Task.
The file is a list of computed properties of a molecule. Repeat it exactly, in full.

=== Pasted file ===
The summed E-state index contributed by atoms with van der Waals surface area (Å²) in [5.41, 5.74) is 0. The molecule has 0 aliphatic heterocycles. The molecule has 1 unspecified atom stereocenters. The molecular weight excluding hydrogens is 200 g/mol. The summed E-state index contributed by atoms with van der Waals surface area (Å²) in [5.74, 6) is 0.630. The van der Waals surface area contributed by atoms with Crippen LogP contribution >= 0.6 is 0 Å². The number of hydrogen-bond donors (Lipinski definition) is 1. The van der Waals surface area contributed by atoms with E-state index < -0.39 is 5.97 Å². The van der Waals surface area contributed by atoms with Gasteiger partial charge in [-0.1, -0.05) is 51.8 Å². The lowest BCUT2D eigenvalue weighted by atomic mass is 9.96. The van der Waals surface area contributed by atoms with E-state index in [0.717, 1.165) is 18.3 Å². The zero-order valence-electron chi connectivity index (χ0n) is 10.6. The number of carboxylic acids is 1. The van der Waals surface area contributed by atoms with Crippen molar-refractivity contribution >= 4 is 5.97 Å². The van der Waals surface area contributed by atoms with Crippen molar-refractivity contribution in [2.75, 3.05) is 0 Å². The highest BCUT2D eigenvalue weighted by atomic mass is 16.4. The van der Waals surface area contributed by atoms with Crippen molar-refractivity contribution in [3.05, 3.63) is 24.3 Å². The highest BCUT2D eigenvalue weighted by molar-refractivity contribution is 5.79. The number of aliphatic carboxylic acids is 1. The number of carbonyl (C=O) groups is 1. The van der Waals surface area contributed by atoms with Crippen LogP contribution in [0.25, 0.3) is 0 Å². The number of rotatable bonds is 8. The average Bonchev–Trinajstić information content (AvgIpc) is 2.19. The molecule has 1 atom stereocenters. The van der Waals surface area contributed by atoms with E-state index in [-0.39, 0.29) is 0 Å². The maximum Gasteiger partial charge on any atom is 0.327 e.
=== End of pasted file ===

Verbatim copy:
The summed E-state index contributed by atoms with van der Waals surface area (Å²) in [5.41, 5.74) is 0. The molecule has 0 aliphatic heterocycles. The molecule has 1 unspecified atom stereocenters. The molecular weight excluding hydrogens is 200 g/mol. The summed E-state index contributed by atoms with van der Waals surface area (Å²) in [5.74, 6) is 0.630. The van der Waals surface area contributed by atoms with Crippen LogP contribution >= 0.6 is 0 Å². The number of hydrogen-bond donors (Lipinski definition) is 1. The van der Waals surface area contributed by atoms with E-state index < -0.39 is 5.97 Å². The van der Waals surface area contributed by atoms with Gasteiger partial charge in [-0.1, -0.05) is 51.8 Å². The lowest BCUT2D eigenvalue weighted by atomic mass is 9.96. The van der Waals surface area contributed by atoms with E-state index in [0.717, 1.165) is 18.3 Å². The zero-order valence-electron chi connectivity index (χ0n) is 10.6. The number of carboxylic acids is 1. The van der Waals surface area contributed by atoms with Crippen molar-refractivity contribution >= 4 is 5.97 Å². The van der Waals surface area contributed by atoms with Crippen molar-refractivity contribution in [2.75, 3.05) is 0 Å². The highest BCUT2D eigenvalue weighted by atomic mass is 16.4. The van der Waals surface area contributed by atoms with Crippen molar-refractivity contribution in [3.05, 3.63) is 24.3 Å². The highest BCUT2D eigenvalue weighted by molar-refractivity contribution is 5.79. The number of aliphatic carboxylic acids is 1. The number of carbonyl (C=O) groups is 1. The van der Waals surface area contributed by atoms with Crippen LogP contribution in [0.25, 0.3) is 0 Å². The number of rotatable bonds is 8. The average Bonchev–Trinajstić information content (AvgIpc) is 2.19. The molecule has 1 atom stereocenters. The van der Waals surface area contributed by atoms with E-state index in [-0.39, 0.29) is 0 Å². The maximum Gasteiger partial charge on any atom is 0.327 e.